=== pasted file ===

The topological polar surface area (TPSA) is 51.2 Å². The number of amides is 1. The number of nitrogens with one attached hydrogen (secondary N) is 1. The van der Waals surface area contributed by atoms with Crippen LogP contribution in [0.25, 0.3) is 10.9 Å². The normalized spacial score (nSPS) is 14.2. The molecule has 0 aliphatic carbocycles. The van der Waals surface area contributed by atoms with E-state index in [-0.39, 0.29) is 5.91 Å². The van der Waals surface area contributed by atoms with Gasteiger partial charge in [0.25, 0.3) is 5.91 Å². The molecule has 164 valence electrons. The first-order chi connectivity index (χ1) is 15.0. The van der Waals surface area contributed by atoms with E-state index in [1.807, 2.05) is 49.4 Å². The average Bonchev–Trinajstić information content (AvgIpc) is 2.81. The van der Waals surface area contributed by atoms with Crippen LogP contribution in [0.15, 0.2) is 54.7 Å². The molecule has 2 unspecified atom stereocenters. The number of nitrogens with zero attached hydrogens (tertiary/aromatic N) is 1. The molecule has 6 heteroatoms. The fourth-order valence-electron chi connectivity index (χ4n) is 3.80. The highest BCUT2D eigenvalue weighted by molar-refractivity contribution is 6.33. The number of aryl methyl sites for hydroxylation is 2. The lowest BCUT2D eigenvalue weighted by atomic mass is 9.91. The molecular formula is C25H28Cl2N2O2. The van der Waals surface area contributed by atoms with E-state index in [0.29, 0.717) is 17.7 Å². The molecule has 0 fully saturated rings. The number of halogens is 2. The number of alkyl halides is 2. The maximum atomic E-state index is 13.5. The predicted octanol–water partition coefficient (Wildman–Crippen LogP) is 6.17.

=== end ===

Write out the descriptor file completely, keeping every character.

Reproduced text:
The topological polar surface area (TPSA) is 51.2 Å². The number of amides is 1. The number of nitrogens with one attached hydrogen (secondary N) is 1. The van der Waals surface area contributed by atoms with Crippen LogP contribution in [0.25, 0.3) is 10.9 Å². The normalized spacial score (nSPS) is 14.2. The molecule has 0 aliphatic carbocycles. The van der Waals surface area contributed by atoms with E-state index in [-0.39, 0.29) is 5.91 Å². The van der Waals surface area contributed by atoms with Gasteiger partial charge in [0.25, 0.3) is 5.91 Å². The molecule has 164 valence electrons. The first-order chi connectivity index (χ1) is 15.0. The van der Waals surface area contributed by atoms with E-state index in [1.807, 2.05) is 49.4 Å². The average Bonchev–Trinajstić information content (AvgIpc) is 2.81. The van der Waals surface area contributed by atoms with Crippen LogP contribution in [0.15, 0.2) is 54.7 Å². The molecule has 2 unspecified atom stereocenters. The number of nitrogens with zero attached hydrogens (tertiary/aromatic N) is 1. The molecule has 6 heteroatoms. The fourth-order valence-electron chi connectivity index (χ4n) is 3.80. The highest BCUT2D eigenvalue weighted by molar-refractivity contribution is 6.33. The number of aryl methyl sites for hydroxylation is 2. The lowest BCUT2D eigenvalue weighted by atomic mass is 9.91. The molecular formula is C25H28Cl2N2O2. The van der Waals surface area contributed by atoms with E-state index in [0.29, 0.717) is 17.7 Å². The molecule has 0 fully saturated rings. The number of halogens is 2. The number of alkyl halides is 2. The maximum atomic E-state index is 13.5. The predicted octanol–water partition coefficient (Wildman–Crippen LogP) is 6.17.